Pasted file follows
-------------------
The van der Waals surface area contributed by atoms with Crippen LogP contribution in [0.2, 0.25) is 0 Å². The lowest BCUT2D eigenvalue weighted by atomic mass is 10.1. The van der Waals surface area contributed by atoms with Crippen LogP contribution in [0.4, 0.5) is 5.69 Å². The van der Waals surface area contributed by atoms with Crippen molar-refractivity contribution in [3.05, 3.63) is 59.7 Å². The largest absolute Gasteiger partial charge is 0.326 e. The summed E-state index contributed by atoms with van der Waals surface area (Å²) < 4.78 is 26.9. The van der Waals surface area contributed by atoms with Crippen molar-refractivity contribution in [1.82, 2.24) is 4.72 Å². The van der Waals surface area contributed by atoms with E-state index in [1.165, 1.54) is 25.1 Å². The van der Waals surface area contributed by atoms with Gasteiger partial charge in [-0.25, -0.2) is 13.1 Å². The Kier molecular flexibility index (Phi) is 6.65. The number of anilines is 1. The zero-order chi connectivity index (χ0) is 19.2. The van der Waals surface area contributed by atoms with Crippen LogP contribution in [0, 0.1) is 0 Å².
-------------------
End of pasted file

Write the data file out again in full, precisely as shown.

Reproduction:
The van der Waals surface area contributed by atoms with Crippen LogP contribution in [0.2, 0.25) is 0 Å². The lowest BCUT2D eigenvalue weighted by atomic mass is 10.1. The van der Waals surface area contributed by atoms with Crippen LogP contribution in [0.4, 0.5) is 5.69 Å². The van der Waals surface area contributed by atoms with Crippen molar-refractivity contribution in [3.05, 3.63) is 59.7 Å². The largest absolute Gasteiger partial charge is 0.326 e. The summed E-state index contributed by atoms with van der Waals surface area (Å²) < 4.78 is 26.9. The van der Waals surface area contributed by atoms with Crippen molar-refractivity contribution in [1.82, 2.24) is 4.72 Å². The van der Waals surface area contributed by atoms with E-state index in [1.165, 1.54) is 25.1 Å². The van der Waals surface area contributed by atoms with Gasteiger partial charge in [-0.25, -0.2) is 13.1 Å². The Kier molecular flexibility index (Phi) is 6.65. The number of anilines is 1. The zero-order chi connectivity index (χ0) is 19.2. The van der Waals surface area contributed by atoms with Crippen LogP contribution in [0, 0.1) is 0 Å².